Russia report shows “systemic failings” in UK approach to security, says Labour

Elliot Chappell

Labour’s Nick Thomas-Symonds has said that the information detailed in the now-published Russia report “exposes deep systemic failings in the government’s approach to security”.

Commenting on the report released by the intelligence and security committee on Tuesday morning, the Shadow Home Secretary said it was “little wonder” that the government had wanted to delay its publication.

Thomas-Symonds warned that the long-awaited dossier showed “no overall strategic response” to the challenge presented by Russia, and called on the government to “address these systematic failings”.

Ahead of an urgent question tabled in parliament on Wednesday, he said: “The intelligence and security committee’s report on Russia exposes deep systemic failings in the government’s approach to security.

“This report outlines the scale of the shortcomings of the government’s response to maintaining our national security in the face of what is clearly a growing and significant threat from Russia.

“The report outlines a litany of hostile state activity, from cyber warfare, interfering in democratic processes, acts of violence on UK soil and illicit finance.

“On every level the government’s response does not appear to be equal to the threat. While on key issues it is clear that there is no overall strategic response to this challenge – little wonder the government has been so keen to delay the publication.

“The UK has world leading security services, yet this report makes clear they have not received the strategic support, the legislative tools or the resources necessary to defend our interests. The government needs to urgently outline how they will address these systemic failings.

“The report should also sound alarm bells ringing that other countries that wish the UK harm are undertaking similar activities and are not facing a sufficiently robust response.”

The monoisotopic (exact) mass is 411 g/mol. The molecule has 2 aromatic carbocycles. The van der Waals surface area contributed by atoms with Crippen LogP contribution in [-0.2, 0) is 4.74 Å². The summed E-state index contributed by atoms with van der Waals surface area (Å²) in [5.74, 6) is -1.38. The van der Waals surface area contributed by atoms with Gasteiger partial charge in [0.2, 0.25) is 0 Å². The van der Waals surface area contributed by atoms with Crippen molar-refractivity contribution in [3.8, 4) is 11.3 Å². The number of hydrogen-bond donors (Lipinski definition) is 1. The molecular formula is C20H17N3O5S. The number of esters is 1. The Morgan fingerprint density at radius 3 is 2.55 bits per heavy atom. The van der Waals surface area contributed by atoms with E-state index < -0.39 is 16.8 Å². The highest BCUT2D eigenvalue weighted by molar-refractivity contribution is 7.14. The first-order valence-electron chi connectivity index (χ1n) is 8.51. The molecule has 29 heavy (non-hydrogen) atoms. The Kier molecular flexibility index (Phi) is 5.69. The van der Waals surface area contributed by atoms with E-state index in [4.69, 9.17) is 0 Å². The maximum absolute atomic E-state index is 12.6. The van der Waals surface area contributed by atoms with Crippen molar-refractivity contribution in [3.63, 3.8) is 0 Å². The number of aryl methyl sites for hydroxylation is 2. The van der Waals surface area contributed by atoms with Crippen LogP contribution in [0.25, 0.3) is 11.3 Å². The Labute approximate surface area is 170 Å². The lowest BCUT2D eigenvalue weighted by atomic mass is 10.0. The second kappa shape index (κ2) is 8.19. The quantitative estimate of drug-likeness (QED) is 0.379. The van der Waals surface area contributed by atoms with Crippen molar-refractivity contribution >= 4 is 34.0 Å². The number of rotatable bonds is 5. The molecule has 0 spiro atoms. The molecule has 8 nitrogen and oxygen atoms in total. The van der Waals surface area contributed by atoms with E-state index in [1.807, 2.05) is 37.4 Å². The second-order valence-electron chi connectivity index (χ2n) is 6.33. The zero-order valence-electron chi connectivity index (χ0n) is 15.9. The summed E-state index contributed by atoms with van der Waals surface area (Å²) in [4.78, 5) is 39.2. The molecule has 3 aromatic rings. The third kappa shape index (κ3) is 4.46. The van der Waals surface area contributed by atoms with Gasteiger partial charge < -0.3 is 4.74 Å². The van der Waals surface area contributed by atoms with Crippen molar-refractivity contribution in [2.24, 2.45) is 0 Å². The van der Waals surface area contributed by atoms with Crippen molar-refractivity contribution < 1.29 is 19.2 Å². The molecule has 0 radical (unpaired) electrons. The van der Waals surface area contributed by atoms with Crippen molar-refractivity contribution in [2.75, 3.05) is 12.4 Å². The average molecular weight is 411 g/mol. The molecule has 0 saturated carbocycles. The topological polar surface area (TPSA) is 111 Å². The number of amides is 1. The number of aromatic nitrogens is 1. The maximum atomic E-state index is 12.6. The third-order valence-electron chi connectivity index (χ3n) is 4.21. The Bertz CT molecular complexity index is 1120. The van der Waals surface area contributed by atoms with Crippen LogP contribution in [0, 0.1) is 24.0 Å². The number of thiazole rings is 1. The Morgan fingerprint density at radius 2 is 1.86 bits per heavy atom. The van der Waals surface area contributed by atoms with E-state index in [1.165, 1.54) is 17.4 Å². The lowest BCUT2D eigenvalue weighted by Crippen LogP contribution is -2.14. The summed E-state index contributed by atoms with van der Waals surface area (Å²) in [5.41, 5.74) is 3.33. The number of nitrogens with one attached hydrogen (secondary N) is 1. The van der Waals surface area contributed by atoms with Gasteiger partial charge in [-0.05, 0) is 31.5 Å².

The report confirmed that Russia had tried to influence the 2014 Scottish independence referendum, and committee members accused the government of having “actively avoided” looking into interference in the 2016 Brexit vote.

Dominic Raab has rejected the claim and insisted that the UK is “not complacent” about the threat posed by Russia. He said that the government had long recognised the “significant threat” represented by Moscow.

“You mentioned the suggestion that the UK actively avoided investigating Russia,” he said. “I think, in fairness, you’ll find that wasn’t in the intelligence and security committee report – it was the comment of one MP, Stuart Hosie.”

But the report did say: “We have not been provided with any post-referendum assessment of Russian attempts at interference. This situation is in stark contrast to the US handling of allegations of Russian interference in the 2016 presidential election.”

It concluded: “It is the committee’s view that the UK intelligence community should produce an analogous assessment of potential Russian interference in the EU referendum and that an unclassified summary of it be published.

“Even if the conclusion of any such assessment were that there was minimal interference, this would nonetheless represent a helpful reassurance to the public that the UK’s democratic processes had remained relatively safe.”

Reacting to the release of the document, the Labour Party called on the government to “study the conclusions of the report carefully and take the necessary steps to keep our country safe”.

Commenting earlier today, Lisa Nandy said: “It is extraordinary that the Prime Minister, Boris Johnson, took the political decision last October ahead of the general election to block the publication of this important report that systematically goes through the threat Russia poses to the UK’s national security.

“The report is very clear that the government has underestimated the response required to Russia and it is imperative we learn the lessons from the mistakes that have been made.”

Everything Labour.
Every weekday morning.

By clicking ‘subscribe’ you confirm you have read and agree to our privacy policy

More from LabourList